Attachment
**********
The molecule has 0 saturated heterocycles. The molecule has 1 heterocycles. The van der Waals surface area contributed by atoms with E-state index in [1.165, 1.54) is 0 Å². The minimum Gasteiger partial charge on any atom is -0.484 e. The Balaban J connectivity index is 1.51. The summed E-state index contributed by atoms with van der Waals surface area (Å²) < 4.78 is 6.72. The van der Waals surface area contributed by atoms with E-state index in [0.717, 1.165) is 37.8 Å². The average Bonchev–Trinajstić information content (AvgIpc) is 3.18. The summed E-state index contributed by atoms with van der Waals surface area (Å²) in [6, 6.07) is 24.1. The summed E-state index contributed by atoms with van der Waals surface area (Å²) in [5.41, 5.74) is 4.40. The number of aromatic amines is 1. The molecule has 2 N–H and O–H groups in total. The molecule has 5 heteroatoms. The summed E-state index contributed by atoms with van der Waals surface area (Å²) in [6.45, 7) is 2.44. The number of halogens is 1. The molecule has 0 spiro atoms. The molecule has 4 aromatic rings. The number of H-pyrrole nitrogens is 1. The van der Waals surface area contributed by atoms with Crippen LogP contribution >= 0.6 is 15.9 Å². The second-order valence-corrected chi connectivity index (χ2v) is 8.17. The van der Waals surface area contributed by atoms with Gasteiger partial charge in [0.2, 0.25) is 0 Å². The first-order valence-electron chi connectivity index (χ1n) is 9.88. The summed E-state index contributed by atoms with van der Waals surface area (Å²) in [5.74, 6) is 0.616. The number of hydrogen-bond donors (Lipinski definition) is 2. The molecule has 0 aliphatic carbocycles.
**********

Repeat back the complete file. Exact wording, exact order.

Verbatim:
The molecule has 0 saturated heterocycles. The molecule has 1 heterocycles. The van der Waals surface area contributed by atoms with E-state index in [1.165, 1.54) is 0 Å². The minimum Gasteiger partial charge on any atom is -0.484 e. The Balaban J connectivity index is 1.51. The summed E-state index contributed by atoms with van der Waals surface area (Å²) < 4.78 is 6.72. The van der Waals surface area contributed by atoms with E-state index in [0.717, 1.165) is 37.8 Å². The average Bonchev–Trinajstić information content (AvgIpc) is 3.18. The summed E-state index contributed by atoms with van der Waals surface area (Å²) in [6, 6.07) is 24.1. The summed E-state index contributed by atoms with van der Waals surface area (Å²) in [5.41, 5.74) is 4.40. The number of aromatic amines is 1. The molecule has 2 N–H and O–H groups in total. The molecule has 5 heteroatoms. The summed E-state index contributed by atoms with van der Waals surface area (Å²) in [6.45, 7) is 2.44. The number of halogens is 1. The molecule has 0 spiro atoms. The molecule has 4 aromatic rings. The number of H-pyrrole nitrogens is 1. The van der Waals surface area contributed by atoms with Crippen LogP contribution >= 0.6 is 15.9 Å². The second-order valence-corrected chi connectivity index (χ2v) is 8.17. The van der Waals surface area contributed by atoms with Gasteiger partial charge in [0.2, 0.25) is 0 Å². The first-order valence-electron chi connectivity index (χ1n) is 9.88. The summed E-state index contributed by atoms with van der Waals surface area (Å²) in [5.74, 6) is 0.616. The number of hydrogen-bond donors (Lipinski definition) is 2. The molecule has 0 aliphatic carbocycles.